In case of a missing PTR record, you might wonder how to set a PTR record in DNS.
The simple answer is you will have to create one or ask your web hosting or email service provider to create one for you.
Usually, you can not add your own PTR record because you probably don’t have control over the “reverse DNS zone” for your website’s domain. It’s different from the zone where you set up your website’s regular addresses, “A records.”
But if you have control over this reverse DNS or use a specific DNS provider, you can create your own PTR record. Here are some guides on how to do it for different services:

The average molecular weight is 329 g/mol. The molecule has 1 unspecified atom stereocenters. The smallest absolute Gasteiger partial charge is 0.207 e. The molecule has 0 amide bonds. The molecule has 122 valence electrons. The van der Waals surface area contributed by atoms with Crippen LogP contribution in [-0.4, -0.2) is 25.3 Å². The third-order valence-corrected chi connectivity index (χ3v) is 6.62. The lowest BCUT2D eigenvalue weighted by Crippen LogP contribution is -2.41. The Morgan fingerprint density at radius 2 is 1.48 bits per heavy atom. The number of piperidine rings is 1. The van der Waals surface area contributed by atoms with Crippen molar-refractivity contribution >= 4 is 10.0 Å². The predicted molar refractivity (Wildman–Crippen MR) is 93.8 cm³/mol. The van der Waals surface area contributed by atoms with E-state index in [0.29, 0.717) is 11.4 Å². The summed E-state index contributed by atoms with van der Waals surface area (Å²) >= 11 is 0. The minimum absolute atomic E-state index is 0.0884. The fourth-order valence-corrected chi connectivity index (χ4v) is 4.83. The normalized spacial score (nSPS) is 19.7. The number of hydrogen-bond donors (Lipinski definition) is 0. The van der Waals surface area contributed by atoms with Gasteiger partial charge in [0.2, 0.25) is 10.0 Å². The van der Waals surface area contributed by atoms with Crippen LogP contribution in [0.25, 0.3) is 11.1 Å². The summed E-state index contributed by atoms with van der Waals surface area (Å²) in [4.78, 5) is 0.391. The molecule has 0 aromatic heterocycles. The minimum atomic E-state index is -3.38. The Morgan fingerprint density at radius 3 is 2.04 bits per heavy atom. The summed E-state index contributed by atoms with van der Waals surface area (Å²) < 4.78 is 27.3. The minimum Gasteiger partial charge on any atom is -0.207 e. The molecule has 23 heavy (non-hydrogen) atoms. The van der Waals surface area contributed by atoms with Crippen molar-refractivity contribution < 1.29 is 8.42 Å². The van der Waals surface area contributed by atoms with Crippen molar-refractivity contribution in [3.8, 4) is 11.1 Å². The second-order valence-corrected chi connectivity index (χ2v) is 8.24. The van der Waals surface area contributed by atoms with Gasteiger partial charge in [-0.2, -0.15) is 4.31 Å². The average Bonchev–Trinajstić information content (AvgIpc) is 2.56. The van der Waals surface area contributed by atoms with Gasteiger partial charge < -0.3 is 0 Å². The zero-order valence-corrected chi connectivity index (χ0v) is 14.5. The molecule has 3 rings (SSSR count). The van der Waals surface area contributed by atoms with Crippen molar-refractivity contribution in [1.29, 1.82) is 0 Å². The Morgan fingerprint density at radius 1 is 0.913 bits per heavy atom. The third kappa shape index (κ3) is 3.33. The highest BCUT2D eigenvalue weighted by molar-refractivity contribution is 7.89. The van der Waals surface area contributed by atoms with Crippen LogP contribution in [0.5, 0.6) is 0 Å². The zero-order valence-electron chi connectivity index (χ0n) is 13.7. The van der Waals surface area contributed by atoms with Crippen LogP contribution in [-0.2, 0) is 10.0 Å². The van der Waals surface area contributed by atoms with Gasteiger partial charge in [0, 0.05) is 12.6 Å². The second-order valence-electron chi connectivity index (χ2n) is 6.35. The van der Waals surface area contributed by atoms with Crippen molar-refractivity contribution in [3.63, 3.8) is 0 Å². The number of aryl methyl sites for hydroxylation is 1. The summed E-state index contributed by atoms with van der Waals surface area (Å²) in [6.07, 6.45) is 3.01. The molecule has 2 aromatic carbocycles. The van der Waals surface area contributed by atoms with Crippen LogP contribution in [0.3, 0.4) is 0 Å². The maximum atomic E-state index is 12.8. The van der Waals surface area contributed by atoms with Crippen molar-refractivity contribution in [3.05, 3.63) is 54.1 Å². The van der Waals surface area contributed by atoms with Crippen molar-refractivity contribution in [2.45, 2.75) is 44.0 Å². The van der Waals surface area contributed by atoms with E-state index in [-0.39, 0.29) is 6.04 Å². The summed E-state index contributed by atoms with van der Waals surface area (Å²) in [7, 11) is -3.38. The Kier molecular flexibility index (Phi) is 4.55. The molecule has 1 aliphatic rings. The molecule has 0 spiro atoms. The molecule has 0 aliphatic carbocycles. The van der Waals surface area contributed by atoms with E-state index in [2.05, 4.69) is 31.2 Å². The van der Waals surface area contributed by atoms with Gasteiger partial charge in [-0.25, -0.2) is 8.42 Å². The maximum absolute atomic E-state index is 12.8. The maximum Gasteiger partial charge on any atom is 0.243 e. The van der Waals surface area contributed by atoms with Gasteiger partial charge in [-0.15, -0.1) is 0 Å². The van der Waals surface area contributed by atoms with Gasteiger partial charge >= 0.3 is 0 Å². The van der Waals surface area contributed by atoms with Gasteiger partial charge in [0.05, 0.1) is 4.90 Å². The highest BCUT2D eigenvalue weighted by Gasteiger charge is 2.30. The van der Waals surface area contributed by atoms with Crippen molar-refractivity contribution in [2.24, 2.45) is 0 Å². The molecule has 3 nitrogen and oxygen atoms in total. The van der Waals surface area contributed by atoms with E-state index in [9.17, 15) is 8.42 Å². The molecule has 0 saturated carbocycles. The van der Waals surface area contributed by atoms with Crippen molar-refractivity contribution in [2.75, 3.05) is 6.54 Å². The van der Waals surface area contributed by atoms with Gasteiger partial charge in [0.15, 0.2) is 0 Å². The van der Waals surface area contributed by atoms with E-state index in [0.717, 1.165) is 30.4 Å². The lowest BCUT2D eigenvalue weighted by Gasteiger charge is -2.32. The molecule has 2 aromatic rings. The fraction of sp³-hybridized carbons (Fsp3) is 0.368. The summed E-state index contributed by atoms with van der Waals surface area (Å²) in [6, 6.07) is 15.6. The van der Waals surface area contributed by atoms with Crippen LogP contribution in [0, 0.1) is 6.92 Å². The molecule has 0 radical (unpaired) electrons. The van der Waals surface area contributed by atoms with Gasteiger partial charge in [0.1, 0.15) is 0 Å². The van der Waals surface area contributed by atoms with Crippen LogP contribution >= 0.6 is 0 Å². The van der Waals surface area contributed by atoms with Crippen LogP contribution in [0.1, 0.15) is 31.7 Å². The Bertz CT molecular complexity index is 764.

- For Amazon AWS, follow their guide to create a PTR record.
- If you use Google Cloud, see their PTR record setup tutorial.
- In the case of Microsoft Azure, use this PTR record creation guide.
According to our earlier example of an IP address of 192.0.2.244, with the domain example.com, the PTR record would look like this:
244.2.0.192.in-addr.arpa. IN PTR example.com
What other DNS Records Do You Need to Create?
As a Post SMTP user, you might need to add additional DNS records to your domain’s DNS (Domain Name System). This will help to ensure that your emails get delivered properly.
There are three important DNS records you can add:
- SPF Record: This record tells which IP addresses or domains can send emails through your domain. You should have only one SPF record; having more than one can cause problems. If you have multiple SPF records, you can follow our guide to merge multiple SPF records into one.